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windsurfing in New Mexico
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coboardhead



Joined: 26 Oct 2009
Posts: 1960

PostPosted: Sat Feb 15, 2014 7:46 pm    Post subject: Reply with quote

Beauty IS in the eye of the beholder. I think that is a windsurfer on the upper left!!


lake Morgan.jpg
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lake Morgan.jpg


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coboardhead



Joined: 26 Oct 2009
Posts: 1960

PostPosted: Sat Feb 15, 2014 7:50 pm    Post subject: Reply with quote

That said....I still sail there a half dozen times a year. Hey, wind is wind!

And...I think Shiprock is beautiful...but, you cannot see it from the lake when the wind is blowing...too much dust! Not complaining...it's dusty when it cranks!!! Smoke stacks make excellent wind socks...seriously!
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isobars



Joined: 12 Dec 1999
Posts: 14321

PostPosted: Sat Feb 15, 2014 8:41 pm    Post subject: Reply with quote

Yup. We watch for those plumes to appear as confirmation as we approach from the SE, tearing down back paved and unpaved roads. They're visible for tens of miles if the dust doesn't obscure them.

I went to sleep one night near your picture's vantage point, on the bare clay 20 or 30 feet from the water's edge. We woke up at dawn in our van to find ourselves 30 feet out into the lake, parked in several inches of water. The lake's water level is controlled by a fixed spillway; this was apparently wind-driven tilt, not just a higher lake level.

I just wish that power plant, which at 0.5 miles long is MUCH bigger than photos make it look, weren't sitting directly in the path of the prevailing wind. The wind in that shot is post-frontal W to maybe NW clearing wind, which can be pretty clean and very strong. Southerlies are very gusty, but give Morgan WSers a two-mile reach.

BTW, Morgan has very good bass fishing. A bud often drove down from northern Utah just for that, and had a refrigerator in his garage labeled and stocked with "Morgan Lake bass". The was once a surprisingly nice WSing shop < 10 miles away, and a local WSer snapped two plastic Tiga wave boards in half on Morgan. Interesting place, considering how remote it is, and the power company loves us there; we're good PR.
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swchandler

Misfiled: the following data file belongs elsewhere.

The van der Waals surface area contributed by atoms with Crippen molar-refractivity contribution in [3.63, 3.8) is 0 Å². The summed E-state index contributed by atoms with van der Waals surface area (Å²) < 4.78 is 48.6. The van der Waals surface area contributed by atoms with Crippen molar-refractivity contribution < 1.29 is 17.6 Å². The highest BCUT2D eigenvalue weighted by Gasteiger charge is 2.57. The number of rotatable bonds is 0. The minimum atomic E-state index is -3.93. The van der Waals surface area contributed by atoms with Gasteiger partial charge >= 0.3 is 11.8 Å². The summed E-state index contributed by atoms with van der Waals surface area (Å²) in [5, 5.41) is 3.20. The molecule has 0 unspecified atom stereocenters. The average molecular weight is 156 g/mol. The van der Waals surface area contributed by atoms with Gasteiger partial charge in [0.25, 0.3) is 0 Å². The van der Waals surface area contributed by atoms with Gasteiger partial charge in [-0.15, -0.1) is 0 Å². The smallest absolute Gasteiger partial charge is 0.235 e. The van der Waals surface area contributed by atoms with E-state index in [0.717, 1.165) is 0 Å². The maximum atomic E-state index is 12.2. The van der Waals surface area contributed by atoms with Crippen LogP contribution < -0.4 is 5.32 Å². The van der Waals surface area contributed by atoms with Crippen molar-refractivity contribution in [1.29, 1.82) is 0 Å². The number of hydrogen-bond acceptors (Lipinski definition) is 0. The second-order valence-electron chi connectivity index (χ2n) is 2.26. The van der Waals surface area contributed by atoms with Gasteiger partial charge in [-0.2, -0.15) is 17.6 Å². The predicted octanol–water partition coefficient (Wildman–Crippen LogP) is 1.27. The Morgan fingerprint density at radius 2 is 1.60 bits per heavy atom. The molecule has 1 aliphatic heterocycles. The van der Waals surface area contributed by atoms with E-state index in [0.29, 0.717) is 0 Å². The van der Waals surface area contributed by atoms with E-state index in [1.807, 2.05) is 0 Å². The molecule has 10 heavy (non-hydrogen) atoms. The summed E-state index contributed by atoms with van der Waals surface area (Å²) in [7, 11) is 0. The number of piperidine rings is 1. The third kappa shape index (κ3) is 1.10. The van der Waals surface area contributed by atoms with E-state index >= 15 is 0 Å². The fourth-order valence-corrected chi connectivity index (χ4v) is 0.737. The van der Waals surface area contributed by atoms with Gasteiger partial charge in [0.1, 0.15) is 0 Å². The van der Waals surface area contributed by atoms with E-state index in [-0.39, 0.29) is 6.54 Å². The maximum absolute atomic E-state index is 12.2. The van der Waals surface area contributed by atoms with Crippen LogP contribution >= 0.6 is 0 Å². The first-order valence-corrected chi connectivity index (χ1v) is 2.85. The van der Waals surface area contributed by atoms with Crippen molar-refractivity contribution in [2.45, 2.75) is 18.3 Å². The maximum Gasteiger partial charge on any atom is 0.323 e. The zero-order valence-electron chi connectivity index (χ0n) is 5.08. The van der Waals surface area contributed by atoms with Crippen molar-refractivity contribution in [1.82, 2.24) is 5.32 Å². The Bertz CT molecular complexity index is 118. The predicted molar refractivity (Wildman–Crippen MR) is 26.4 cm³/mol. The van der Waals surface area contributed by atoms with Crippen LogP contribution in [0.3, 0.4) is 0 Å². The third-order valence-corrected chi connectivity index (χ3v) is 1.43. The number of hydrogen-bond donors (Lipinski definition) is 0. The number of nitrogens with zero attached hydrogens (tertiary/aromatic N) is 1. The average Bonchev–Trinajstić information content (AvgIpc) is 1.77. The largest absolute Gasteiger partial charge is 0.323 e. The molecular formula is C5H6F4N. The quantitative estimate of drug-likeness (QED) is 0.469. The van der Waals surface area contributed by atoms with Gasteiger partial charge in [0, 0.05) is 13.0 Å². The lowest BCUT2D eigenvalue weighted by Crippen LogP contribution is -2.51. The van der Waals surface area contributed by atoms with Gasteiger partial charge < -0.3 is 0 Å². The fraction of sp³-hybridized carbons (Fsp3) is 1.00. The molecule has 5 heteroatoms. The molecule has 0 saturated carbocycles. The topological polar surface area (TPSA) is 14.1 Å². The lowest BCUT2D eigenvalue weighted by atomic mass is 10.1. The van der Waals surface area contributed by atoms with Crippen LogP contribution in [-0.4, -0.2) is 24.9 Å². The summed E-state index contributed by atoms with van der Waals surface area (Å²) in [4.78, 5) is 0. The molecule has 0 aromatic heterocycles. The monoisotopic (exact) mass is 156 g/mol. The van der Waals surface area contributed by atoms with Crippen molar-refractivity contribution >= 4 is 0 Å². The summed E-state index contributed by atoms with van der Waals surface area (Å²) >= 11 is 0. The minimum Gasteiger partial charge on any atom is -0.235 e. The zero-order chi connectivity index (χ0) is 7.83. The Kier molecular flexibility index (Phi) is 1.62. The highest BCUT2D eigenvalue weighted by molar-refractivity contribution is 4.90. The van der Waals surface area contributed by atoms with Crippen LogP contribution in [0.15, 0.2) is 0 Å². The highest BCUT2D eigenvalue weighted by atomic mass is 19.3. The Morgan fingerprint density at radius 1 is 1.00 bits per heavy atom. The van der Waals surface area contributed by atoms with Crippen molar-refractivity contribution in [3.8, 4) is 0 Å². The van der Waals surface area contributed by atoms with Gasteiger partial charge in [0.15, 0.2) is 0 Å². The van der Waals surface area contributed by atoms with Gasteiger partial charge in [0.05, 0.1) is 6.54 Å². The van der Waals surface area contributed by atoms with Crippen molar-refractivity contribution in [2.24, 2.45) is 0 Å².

Joined: 08 Nov 1993
Posts: 5888

PostPosted: Sat Feb 15, 2014 11:21 pm    Post subject: Reply with quote

ascott,

Feeling a little bit used by our divisive character from the Great Northwest?

Regarding New Mexico, I was only there once for part of a day in late December 1974, so I can't offer much. However, I did see a very interesting site driving due south from Shiprock to Gallop. While looking straight ahead, the landscape was entirely white with snow. Yet, looking directly back through my mirrors, the landscape was brown and bare, totally devoid of any snow. For me, it was an insightful duality rarely seen.
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youwindsurf



Joined: 18 Aug 2012
Posts: 666
Location: Classified

PostPosted: Sat Feb 15, 2014 11:38 pm    Post subject: Reply with quote

isobars wrote:
If I state something as a fact, I can back it up, often even prove it.
LOL Laughing
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ascott72



Joined: 12 Jun 2006
Posts: 117

PostPosted: Fri Apr 11, 2014 4:35 pm    Post subject: Reply with quote

I am going to make the move to New Mexico some time in the next few months - not for the windsurfing, obviously, but i am glad that I will be able to do some sailing while I am living there!

Time to pare down the gear. I am thinking:
1) boards: keep an 85 liter slalom and 110 liter free-ride
2) sails: 4.2 - 6.5
3) wetsuits: shorty, 3/2 steamer.

Will that cover me pretty well? any need to hold on to a 5/3 wetsuit?

Thanks.
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isobars



Joined: 12 Dec 1999
Posts: 14321

PostPosted: Sat Apr 12, 2014 12:21 pm    Post subject: Reply with quote